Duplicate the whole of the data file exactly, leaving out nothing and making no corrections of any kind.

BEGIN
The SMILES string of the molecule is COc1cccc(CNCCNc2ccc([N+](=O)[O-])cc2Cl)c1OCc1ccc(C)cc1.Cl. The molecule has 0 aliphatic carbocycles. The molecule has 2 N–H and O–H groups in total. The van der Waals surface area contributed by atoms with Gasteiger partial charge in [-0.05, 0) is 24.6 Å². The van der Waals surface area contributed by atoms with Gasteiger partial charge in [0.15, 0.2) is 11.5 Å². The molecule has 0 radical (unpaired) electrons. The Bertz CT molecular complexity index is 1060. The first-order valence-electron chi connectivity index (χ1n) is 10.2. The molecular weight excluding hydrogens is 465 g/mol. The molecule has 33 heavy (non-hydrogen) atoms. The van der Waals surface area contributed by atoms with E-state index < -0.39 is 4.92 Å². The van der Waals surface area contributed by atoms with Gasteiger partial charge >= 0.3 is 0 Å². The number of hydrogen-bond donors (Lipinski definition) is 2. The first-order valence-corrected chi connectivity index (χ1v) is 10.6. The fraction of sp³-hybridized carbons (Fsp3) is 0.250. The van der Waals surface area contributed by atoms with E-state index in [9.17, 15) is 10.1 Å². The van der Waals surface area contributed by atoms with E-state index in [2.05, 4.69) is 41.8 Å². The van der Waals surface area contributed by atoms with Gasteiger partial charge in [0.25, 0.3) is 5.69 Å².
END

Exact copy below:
The SMILES string of the molecule is COc1cccc(CNCCNc2ccc([N+](=O)[O-])cc2Cl)c1OCc1ccc(C)cc1.Cl. The molecule has 0 aliphatic carbocycles. The molecule has 2 N–H and O–H groups in total. The van der Waals surface area contributed by atoms with Gasteiger partial charge in [-0.05, 0) is 24.6 Å². The van der Waals surface area contributed by atoms with Gasteiger partial charge in [0.15, 0.2) is 11.5 Å². The molecule has 0 radical (unpaired) electrons. The Bertz CT molecular complexity index is 1060. The first-order valence-electron chi connectivity index (χ1n) is 10.2. The molecular weight excluding hydrogens is 465 g/mol. The molecule has 33 heavy (non-hydrogen) atoms. The van der Waals surface area contributed by atoms with E-state index < -0.39 is 4.92 Å². The van der Waals surface area contributed by atoms with Gasteiger partial charge >= 0.3 is 0 Å². The number of hydrogen-bond donors (Lipinski definition) is 2. The first-order valence-corrected chi connectivity index (χ1v) is 10.6. The fraction of sp³-hybridized carbons (Fsp3) is 0.250. The van der Waals surface area contributed by atoms with E-state index in [9.17, 15) is 10.1 Å². The van der Waals surface area contributed by atoms with E-state index in [2.05, 4.69) is 41.8 Å². The van der Waals surface area contributed by atoms with Gasteiger partial charge in [0.25, 0.3) is 5.69 Å².